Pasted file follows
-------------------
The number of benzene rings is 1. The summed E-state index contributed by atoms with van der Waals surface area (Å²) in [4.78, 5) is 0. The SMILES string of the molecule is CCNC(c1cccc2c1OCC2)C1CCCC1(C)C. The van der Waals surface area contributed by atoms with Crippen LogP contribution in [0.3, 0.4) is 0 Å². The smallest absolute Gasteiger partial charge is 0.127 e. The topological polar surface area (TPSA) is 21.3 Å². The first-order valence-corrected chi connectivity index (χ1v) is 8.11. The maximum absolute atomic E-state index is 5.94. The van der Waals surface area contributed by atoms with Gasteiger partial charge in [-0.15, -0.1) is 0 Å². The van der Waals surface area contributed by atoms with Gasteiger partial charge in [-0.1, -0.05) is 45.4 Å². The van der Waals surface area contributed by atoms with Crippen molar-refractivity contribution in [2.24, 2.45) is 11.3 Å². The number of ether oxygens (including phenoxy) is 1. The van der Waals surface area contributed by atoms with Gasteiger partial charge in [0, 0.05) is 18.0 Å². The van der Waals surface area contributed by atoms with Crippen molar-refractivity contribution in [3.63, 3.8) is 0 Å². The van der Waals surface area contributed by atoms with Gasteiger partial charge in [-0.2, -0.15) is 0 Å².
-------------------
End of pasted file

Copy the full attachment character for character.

The number of benzene rings is 1. The summed E-state index contributed by atoms with van der Waals surface area (Å²) in [4.78, 5) is 0. The SMILES string of the molecule is CCNC(c1cccc2c1OCC2)C1CCCC1(C)C. The van der Waals surface area contributed by atoms with Crippen LogP contribution in [0.3, 0.4) is 0 Å². The smallest absolute Gasteiger partial charge is 0.127 e. The topological polar surface area (TPSA) is 21.3 Å². The first-order valence-corrected chi connectivity index (χ1v) is 8.11. The maximum absolute atomic E-state index is 5.94. The van der Waals surface area contributed by atoms with Gasteiger partial charge in [-0.15, -0.1) is 0 Å². The van der Waals surface area contributed by atoms with Gasteiger partial charge in [-0.1, -0.05) is 45.4 Å². The van der Waals surface area contributed by atoms with Crippen molar-refractivity contribution in [2.24, 2.45) is 11.3 Å². The number of ether oxygens (including phenoxy) is 1. The van der Waals surface area contributed by atoms with Gasteiger partial charge in [0, 0.05) is 18.0 Å². The van der Waals surface area contributed by atoms with Crippen molar-refractivity contribution in [3.63, 3.8) is 0 Å². The van der Waals surface area contributed by atoms with Gasteiger partial charge in [-0.2, -0.15) is 0 Å².